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The ref­er­ence to the glor­i­fic­a­tion of God in Jesus Christ echoes the text of Isai­ah 49:3. The glor­i­fic­a­tion of Jesus is strictly tied to his death and resur­rec­tion. What Jesus does to his dis­ciples is like a farewell speech. By glor­i­fy­ing God with his death and leav­ing or giv­ing his dis­ciples new com­mand­ment, Jesus bids his dis­ciples farewell. Jesus speaks before his death and resur­rec­tion. In oth­er words, this teach­ing on lov­ing one anoth­er is giv­en at the Last Supper. 

Jesus said to his dis­ciples “I give you a new com­mand­ment, that you love one anoth­er. Just as I have loved you, you also should love one anoth­er” (John 13:34). Such com­mand was giv­en imme­di­ately after Judas Iscari­ot left to execute his hid­den agenda. Love must be the dis­tin­guish­ing mark of Jesus’ dis­ciples, and nat­ur­ally, of Chris­ti­ans. Jesus’ “new com­mand” takes its point of depar­ture from the Mosa­ic com­mands to love the Lord with all one’s might and to love one’s neigh­bour as one­self (Lev 19:18; cf. Deut 6:5; Mark 12:28–33).

The new commandment

I give you a new com­mand­ment…” (John 13:34). Why is this com­mand­ment new? And what makes it new? To under­stand more Jesus’s reas­on for describ­ing the com­mand­ment to love one anoth­er as new, we need to re-read his words in Mat­thew 5:43–48 – “You have heard that it was said, you shall love your neigh­bour and hate your enemy. But I say to you, love your enemies and pray for those who per­se­cute you, so that you may be chil­dren of your Fath­er in heav­en; for he makes his sun rise on the evil and on the good, and sends rain on the right­eous and on the unright­eous. For if you love those who love you, what reward do you have? Do not even the tax col­lect­ors do the same?” (Matt 5:43–46). In Levit­i­c­us, the Israel­ites were presen­ted with this order: “You shall not take ven­geance or bear a grudge against any of your people, but you shall love your neigh­bour as your­self: I am the Lord (Lev 19:18. Cf. Jas 2:8). Jesus’ words in Mat­thew is a cor­rec­tion of the text of Levit­i­c­us. While the Levit­i­c­us com­mand was for Jews to love their fel­low Jews alone, Jesus makes it uni­ver­sal by tak­ing it bey­ond the Jew­ish bound­ary. It is God’s plan to open the door of faith to all (cf. First Reading).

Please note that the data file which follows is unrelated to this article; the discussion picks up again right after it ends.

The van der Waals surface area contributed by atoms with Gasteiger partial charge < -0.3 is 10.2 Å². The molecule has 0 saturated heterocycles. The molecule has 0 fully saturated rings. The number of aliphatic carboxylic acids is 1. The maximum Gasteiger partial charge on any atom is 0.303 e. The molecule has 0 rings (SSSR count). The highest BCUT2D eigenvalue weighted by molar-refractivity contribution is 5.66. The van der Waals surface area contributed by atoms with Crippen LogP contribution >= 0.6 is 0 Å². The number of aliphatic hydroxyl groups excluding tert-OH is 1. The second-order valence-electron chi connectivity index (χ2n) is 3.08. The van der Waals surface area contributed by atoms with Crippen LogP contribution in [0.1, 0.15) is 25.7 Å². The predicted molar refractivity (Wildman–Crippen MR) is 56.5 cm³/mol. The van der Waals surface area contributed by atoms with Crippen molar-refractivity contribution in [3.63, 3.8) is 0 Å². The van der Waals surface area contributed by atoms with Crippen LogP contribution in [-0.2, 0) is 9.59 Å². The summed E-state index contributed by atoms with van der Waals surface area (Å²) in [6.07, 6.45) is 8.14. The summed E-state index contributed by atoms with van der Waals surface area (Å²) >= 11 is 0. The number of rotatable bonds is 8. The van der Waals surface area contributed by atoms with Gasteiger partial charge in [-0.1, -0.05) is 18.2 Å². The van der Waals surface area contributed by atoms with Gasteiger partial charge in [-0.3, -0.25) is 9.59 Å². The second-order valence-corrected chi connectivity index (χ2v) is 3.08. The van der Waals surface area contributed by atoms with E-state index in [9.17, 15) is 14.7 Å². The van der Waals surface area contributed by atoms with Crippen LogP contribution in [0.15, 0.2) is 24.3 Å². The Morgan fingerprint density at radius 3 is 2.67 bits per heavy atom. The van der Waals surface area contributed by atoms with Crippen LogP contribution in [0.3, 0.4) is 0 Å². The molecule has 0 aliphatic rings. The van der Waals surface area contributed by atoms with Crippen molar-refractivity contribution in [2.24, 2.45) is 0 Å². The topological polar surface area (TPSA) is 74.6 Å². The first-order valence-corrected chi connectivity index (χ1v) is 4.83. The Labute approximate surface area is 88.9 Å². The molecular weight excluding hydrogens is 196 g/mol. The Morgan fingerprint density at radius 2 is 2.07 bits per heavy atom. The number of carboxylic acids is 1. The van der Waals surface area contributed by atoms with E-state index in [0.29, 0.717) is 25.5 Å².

I give you a new com­mand­ment, that you love one anoth­er. Just as I have loved you, you also should love one anoth­er.” These words should be taken ser­i­ous by every Chris­ti­an and by every per­son. The instruc­tion to love one anoth­er was meant to pro­mote and facil­it­ate the pro­clam­a­tion of the Gos­pel. On the oth­er hand, it was meant to cor­rect the exclus­ive­ness of the love of God as taught in the Torah. Jesus’ com­mand to love one anoth­er means we should lib­er­ate ourselves from our men­tal obscur­ity. We should view and eval­u­ate things from their prop­er per­spect­ive. How do we love one another?

SUNDAY REFLECTIONS” (vols. I‑II-III)!! The reflec­tion for the Fifth Sunday of Pascha © is found in
vol. III pages 250–258. Happy reading!

For details on how to get it, con­tact the author on this link: https://m.me/uchennabiblia?fbclid=IwAR2yeg4a6sDGBp9QGkIvKj6FSADumMokN6lshdE0zuo-JHs6qOmlhA7jyHo
or email me at: postmaster@uchennabiblia.com
or simply send an SMS on 08116100926, and I will get back to you.

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